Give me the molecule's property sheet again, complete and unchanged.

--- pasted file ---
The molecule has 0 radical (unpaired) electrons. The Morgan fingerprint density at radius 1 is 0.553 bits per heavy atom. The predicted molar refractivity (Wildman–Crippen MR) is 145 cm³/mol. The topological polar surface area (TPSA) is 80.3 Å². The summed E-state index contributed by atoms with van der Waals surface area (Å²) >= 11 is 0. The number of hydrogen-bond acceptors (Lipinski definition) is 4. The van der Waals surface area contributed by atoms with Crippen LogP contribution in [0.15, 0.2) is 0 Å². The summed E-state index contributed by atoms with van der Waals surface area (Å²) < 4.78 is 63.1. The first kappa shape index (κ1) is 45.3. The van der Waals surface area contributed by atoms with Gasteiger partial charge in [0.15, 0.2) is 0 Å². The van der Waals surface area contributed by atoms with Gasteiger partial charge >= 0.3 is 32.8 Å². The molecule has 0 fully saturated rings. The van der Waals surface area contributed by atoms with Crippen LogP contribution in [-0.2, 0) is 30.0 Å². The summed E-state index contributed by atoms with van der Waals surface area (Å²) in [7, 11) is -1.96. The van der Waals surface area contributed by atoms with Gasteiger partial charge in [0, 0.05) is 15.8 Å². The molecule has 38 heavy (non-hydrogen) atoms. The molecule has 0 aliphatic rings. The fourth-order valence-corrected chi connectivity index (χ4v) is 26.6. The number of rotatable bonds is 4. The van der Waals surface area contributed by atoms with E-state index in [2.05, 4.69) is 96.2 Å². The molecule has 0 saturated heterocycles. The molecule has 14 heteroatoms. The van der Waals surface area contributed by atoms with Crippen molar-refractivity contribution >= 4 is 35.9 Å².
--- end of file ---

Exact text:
The molecule has 0 radical (unpaired) electrons. The Morgan fingerprint density at radius 1 is 0.553 bits per heavy atom. The predicted molar refractivity (Wildman–Crippen MR) is 145 cm³/mol. The topological polar surface area (TPSA) is 80.3 Å². The summed E-state index contributed by atoms with van der Waals surface area (Å²) >= 11 is 0. The number of hydrogen-bond acceptors (Lipinski definition) is 4. The van der Waals surface area contributed by atoms with Crippen LogP contribution in [0.15, 0.2) is 0 Å². The summed E-state index contributed by atoms with van der Waals surface area (Å²) < 4.78 is 63.1. The first kappa shape index (κ1) is 45.3. The van der Waals surface area contributed by atoms with Gasteiger partial charge in [0.15, 0.2) is 0 Å². The van der Waals surface area contributed by atoms with Gasteiger partial charge >= 0.3 is 32.8 Å². The molecule has 0 fully saturated rings. The van der Waals surface area contributed by atoms with Crippen LogP contribution in [-0.2, 0) is 30.0 Å². The summed E-state index contributed by atoms with van der Waals surface area (Å²) in [7, 11) is -1.96. The van der Waals surface area contributed by atoms with Gasteiger partial charge in [0, 0.05) is 15.8 Å². The molecule has 38 heavy (non-hydrogen) atoms. The molecule has 0 aliphatic rings. The fourth-order valence-corrected chi connectivity index (χ4v) is 26.6. The number of rotatable bonds is 4. The van der Waals surface area contributed by atoms with E-state index in [2.05, 4.69) is 96.2 Å². The molecule has 0 saturated heterocycles. The molecule has 14 heteroatoms. The van der Waals surface area contributed by atoms with Crippen molar-refractivity contribution >= 4 is 35.9 Å².